This brings me to one of the reasons I so love the philosophy of William James’s philosphy: because it really does speak to me emotionally as well as rationally. James paints a picture of a world I find highly exciting and awe-inspiring. James paints a world where human powers are at once quite limited and surprisingly powerful. Wee can only, reminds James, access the world through our own subjective experience, which always goes beyond seeing the world solely “as it really is.” But given these limitations, we can still get along in the world and have developed intersubjective institutions like science that are designed to progress our reliable knowledge of the world further and further. There seems to be no subjectivity-independent code of morality (that we can truly know, at least), yet we can still get on with each other, creating and recreating moral systems.
Maybe the part of James’s philosophy I find the most attractive is his unrelenting respect for the plurality of human experience, the acknowledgement that as different folks with different experiences (and maybe different biologies), we will almost certainly see and think about the world differently. That is, if our experience is always subjective, and that subjective experience is always colored by our interpretations of it (that always go beyond the facts), there may be as many ways to see the world as there are people to see the world.
To me, this is a profoundly beautiful depiction of the world and the human condition. I don’t gravitate to it solely because I find it beautiful; I also believe that this really does describe the situation humans find ourselves in. We can see it both by looking at how many philosophic perspectives there can be from people who exist in the same world, but how rarely disputes about which philosophy offers the correct interpretation are resolved, and how hard it is to prove one over the other.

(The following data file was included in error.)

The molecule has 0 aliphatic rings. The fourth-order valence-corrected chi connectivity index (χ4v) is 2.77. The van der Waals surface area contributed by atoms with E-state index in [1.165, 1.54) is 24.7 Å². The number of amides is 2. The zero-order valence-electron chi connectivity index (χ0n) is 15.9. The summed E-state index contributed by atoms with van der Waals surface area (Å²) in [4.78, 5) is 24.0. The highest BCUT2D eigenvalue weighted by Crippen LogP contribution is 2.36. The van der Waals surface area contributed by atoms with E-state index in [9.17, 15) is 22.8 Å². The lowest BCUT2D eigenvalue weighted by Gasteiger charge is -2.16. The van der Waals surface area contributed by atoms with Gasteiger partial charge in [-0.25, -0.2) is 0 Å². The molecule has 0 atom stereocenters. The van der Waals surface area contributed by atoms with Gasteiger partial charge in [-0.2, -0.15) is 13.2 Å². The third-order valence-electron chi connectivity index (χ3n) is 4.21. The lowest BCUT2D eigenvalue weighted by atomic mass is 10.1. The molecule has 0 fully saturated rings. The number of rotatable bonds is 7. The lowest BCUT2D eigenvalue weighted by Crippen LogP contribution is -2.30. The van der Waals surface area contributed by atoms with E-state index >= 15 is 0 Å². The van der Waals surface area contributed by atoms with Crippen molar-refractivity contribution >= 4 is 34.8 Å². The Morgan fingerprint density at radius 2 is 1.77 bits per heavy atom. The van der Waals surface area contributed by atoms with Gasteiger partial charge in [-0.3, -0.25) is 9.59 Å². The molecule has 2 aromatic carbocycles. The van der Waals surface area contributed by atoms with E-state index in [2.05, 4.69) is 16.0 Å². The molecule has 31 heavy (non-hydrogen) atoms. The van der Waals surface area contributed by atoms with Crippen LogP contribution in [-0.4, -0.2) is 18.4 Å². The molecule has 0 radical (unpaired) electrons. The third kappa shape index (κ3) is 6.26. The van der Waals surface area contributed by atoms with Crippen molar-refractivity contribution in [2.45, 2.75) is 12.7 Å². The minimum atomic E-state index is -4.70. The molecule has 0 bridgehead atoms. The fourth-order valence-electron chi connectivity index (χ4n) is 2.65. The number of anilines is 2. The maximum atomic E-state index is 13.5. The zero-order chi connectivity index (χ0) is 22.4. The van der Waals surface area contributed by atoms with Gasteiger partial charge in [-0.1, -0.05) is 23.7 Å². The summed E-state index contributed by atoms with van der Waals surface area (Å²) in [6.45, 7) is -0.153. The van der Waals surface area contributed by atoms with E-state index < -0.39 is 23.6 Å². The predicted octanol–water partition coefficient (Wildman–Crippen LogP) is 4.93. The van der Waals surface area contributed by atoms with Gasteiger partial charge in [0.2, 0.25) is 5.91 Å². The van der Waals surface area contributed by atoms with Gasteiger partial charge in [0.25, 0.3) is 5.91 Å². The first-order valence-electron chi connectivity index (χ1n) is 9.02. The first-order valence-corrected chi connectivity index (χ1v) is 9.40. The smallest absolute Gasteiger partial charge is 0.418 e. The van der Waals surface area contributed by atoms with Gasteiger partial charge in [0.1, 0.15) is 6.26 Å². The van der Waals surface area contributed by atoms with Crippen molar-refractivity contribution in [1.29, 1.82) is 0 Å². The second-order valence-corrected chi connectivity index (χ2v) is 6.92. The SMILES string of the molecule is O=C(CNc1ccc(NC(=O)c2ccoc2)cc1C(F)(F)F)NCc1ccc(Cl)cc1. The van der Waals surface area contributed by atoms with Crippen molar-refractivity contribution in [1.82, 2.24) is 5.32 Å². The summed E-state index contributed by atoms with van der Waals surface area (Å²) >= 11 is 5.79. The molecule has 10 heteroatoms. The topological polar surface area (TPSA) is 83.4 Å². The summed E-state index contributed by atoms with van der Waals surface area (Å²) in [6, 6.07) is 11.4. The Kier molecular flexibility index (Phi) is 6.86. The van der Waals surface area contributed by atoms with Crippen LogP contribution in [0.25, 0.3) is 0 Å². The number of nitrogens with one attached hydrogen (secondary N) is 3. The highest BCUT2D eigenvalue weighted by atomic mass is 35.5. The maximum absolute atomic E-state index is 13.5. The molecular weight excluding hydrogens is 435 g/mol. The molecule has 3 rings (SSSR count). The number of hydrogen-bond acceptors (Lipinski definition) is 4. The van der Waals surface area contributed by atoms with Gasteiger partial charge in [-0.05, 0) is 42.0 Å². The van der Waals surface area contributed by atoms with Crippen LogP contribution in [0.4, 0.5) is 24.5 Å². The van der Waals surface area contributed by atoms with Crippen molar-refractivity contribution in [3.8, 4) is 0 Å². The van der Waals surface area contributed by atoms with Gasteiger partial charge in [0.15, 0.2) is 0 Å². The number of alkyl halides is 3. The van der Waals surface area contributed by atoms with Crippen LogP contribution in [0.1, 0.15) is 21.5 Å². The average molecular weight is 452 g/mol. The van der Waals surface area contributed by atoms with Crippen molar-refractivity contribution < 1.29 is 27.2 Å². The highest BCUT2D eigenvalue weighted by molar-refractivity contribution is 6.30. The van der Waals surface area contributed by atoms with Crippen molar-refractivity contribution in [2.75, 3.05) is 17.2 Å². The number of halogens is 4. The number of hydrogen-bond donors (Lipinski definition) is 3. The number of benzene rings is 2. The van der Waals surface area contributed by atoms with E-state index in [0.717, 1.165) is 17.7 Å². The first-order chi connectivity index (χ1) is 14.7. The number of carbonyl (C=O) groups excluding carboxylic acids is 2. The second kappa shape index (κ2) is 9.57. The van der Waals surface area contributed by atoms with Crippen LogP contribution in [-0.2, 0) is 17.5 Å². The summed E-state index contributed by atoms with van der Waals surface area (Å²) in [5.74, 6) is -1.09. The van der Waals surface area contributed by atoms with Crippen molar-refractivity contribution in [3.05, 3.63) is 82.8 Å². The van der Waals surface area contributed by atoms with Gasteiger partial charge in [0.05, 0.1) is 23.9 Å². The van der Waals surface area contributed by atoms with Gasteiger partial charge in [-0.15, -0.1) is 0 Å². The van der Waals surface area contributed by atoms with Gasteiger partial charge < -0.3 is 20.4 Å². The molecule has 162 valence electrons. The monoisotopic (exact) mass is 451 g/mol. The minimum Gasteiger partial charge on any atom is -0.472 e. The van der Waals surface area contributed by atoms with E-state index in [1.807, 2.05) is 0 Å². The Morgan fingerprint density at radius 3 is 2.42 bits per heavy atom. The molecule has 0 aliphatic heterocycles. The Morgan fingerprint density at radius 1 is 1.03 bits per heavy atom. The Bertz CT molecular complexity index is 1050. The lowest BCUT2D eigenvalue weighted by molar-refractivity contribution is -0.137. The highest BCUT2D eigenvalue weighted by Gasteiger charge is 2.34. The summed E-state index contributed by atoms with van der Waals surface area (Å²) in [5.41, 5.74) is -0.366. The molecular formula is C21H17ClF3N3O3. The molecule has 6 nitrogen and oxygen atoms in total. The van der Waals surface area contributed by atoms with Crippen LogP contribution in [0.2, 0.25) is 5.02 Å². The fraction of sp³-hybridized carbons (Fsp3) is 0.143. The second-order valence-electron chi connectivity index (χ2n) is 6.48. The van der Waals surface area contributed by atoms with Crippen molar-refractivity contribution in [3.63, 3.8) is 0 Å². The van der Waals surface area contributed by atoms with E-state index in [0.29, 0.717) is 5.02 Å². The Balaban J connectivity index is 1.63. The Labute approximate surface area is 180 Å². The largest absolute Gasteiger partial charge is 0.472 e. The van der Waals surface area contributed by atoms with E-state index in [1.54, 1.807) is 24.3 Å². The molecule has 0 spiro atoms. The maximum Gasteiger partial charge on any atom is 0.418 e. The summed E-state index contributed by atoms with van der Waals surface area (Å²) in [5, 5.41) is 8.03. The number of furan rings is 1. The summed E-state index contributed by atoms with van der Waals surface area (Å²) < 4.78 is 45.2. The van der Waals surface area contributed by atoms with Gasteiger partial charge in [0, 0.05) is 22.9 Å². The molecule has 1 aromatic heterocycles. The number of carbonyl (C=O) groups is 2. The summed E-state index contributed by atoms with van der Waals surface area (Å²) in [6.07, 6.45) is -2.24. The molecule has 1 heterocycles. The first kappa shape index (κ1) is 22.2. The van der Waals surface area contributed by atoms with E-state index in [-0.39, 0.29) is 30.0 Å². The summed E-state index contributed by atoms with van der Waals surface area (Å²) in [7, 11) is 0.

But it is also quite beautiful. In some way, it means that the world that humans inhabit will never be uninteresting, and depicts that world as one where we actively make sense of the world (using reason, intuition, and sometimes, even a little creative interpretation). I guess in Jamesian terms, I tend to prefer philosophies which are pluralistic understanding that emphasizes distinctions more than philosophies that try and understand some ultimate foundations that seek to make the apparently complex world more simple-looking.
Lastly, as I teach courses on human diversity, I use William James’s essay On a Certain Moral Blindness in Human Beings in some of my classes, sort of as a framework for talking about diversity. There, James extends the quoted passage above (about how there may be many ways to experience and interpret the world) and goes a bit beyond; he adds that while this is true, we naturally tend to privilege our own understanding, and in our less thoughtful moments, mistake it for the way things really are. When we encounter others who live differently than we do or have different value sets than we do, the obvious thing is to imagine that our way of life or values are correct and they must be mistaken in theirs. That may be, but it also may be that we experience the world a certain way (for a particular reason) and they experience it their way (for another reason), and that’s that. We can try to convince them that our way is better, but the best thing to do first is to look for what it might be that we are missing – to become aware of our “moral blindness” and try to account for it.
Is James a relativist, then? Some say he is. I think the truth is more intricate. James doesn’t deny that there is a way the world really is. He just seems to say that we can’t possibly know what that is because we are always firmly within our own subjective experience. We can use science to come to more reliable (he is hesitant to say “true”) understandings of the world intersubjectively, and dialogue with those who have different moral systems or intuitions than we do. But what we can’t do is to say that we have ever gotten to descriptions of reality as it really is.
And this is the world I love dwelling in.